The narrator of “Fast Pitch,” Shenice is funny and honest about how she feels about herself and those around her. She thinks Drake, her younger but taller brother, is annoying. She tells how her parents are loving, supportive and sometimes confusing. She appreciates and praises her language-arts teacher as well as her “excellent friends,” especially Scoob, a boy she’s known since kindergarten, and Britt-Marie, her team’s center fielder.
But Shenice’s intense focus on the Firebirds gets sidetracked once she meets her great-granduncle Jack for the first time. When no one else can hear their conversation, he tells her about a baseball-related scandal that his late brother — her great-grandfather — was unfairly connected to decades ago. He wants her to clear his brother’s name.
Shenice and her parents had never heard about the scandal, but because Uncle Jack is ailing, she feels she must dedicate herself to this quest. The fact that Uncle Jack is secretive and not always clear-thinking makes her task even more difficult. Although she has limited free time and the internet doesn’t provide any helpful information, Shenice gets so involved with this search for the truth that readers may start to worry that she will let her own ball-playing opportunities slip away.
Throughout the book, author Nic Stone draws on her own experience as a softball player and smartly conveys the frustrations of a tough game as well as the fun tension of a close one. Whether dealing with the present or searching the past, Shenice and her story always move at a confident and fast pace.
In “Clean Getaway” (ages 8 to 12), Nic Stone tells the story of an eventful road trip that Shenice’s friend Scoob takes with his grandmother through the Southern United States.
Leslie Connor’s “The Truth As Told By Mason Buttle” (ages 8 to 12) follows a 12-year-old boy who is trying to understand how and why two friends have disappeared.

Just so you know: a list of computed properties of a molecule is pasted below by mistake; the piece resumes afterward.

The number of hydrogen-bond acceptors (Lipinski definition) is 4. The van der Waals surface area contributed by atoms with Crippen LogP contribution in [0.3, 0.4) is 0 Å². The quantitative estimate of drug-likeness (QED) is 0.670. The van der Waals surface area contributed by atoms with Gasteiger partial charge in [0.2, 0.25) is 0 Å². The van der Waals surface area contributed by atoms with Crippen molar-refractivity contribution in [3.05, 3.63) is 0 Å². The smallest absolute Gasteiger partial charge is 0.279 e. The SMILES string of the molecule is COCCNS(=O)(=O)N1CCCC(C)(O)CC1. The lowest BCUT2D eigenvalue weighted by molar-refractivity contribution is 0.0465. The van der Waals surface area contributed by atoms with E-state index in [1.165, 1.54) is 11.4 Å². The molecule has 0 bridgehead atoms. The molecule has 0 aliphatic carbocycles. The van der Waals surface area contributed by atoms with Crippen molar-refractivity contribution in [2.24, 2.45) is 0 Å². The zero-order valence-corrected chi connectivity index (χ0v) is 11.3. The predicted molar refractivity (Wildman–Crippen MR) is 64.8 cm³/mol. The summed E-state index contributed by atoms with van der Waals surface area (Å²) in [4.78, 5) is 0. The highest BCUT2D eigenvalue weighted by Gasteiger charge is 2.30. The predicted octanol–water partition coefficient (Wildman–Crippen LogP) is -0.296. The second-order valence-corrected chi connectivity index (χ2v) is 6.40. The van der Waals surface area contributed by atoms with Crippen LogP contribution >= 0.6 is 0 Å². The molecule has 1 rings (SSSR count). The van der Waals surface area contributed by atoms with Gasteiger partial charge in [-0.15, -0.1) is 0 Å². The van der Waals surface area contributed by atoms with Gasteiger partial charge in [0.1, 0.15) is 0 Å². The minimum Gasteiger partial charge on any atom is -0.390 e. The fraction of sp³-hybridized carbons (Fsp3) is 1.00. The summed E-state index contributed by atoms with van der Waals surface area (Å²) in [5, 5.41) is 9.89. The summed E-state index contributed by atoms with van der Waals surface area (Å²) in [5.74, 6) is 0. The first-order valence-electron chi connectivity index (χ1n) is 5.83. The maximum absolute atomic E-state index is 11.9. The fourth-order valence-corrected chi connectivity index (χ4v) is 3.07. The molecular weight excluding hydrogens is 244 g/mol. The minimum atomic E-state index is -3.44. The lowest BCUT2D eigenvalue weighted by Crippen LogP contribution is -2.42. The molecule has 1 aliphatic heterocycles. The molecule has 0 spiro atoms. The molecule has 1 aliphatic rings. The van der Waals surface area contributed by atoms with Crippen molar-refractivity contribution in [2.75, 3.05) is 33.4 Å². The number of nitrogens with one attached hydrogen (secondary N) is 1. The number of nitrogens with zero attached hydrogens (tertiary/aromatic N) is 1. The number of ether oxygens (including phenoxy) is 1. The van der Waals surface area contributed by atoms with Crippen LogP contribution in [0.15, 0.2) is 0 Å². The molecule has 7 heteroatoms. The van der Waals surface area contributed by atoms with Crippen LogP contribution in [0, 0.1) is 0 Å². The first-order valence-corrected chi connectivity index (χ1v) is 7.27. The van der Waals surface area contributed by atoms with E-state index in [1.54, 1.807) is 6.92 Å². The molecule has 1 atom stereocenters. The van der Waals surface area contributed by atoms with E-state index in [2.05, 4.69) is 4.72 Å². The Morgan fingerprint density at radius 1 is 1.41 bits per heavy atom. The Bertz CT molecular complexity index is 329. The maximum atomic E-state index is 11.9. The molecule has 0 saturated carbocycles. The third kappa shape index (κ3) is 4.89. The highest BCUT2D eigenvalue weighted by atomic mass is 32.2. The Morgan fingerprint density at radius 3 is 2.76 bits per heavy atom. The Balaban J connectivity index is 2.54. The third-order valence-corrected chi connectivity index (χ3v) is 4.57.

Elliott’s ADHD makes it hard for him to pay attention in school, but he’s super-focused in the kitchen, where he whips up delicious, complicated dishes. Elliott’s father dismisses this passion, though, and keeps harping on “The Incident.” This is something Elliott did a few months before that’s so bad he refuses to talk about it. When he partners for a school project (on cooking!) with a popular girl with her own challenges, funny, messy Elliott begins to think differently about his ADHD. But will he be able to tell the truth about “The Incident”?
The Summer Book Club is open to kids ages 6 to 14. They may read some or all of the books on our list. (Find a blurb for each book at wapo.st/ kidspostbookclublaunch2022.) The first 600 kids registered will receive a notebook and pen. To join the club, children must be registered by a parent or guardian. To register, that adult must fill out our form at wapo.st/kidspostbookclub2022. If you have questions, contact [email protected].
Do you have a book suggestion?
The 2022 KidsPost Summer Book Club has the theme “Speaking Truth,” and we would like to know your favorite books that relate to the theme. Kids ages 6 to 14 are eligible to participate; one entry per person. Have a parent or guardian fill out the top part of the form at wapo.st/kidspostYMAL and then share your suggestions by July 28. We may include your favorites in KidsPost. At the end of the summer, we will send a selection of books to three randomly selected kids who sent in suggestions. Winners will be notified by August 30.
A reminder from the KidsPost team: Our stories are geared to 7- to 13-year-olds. We welcome discussion from readers of all ages, but please follow our community rules and make comments appropriate for that age group.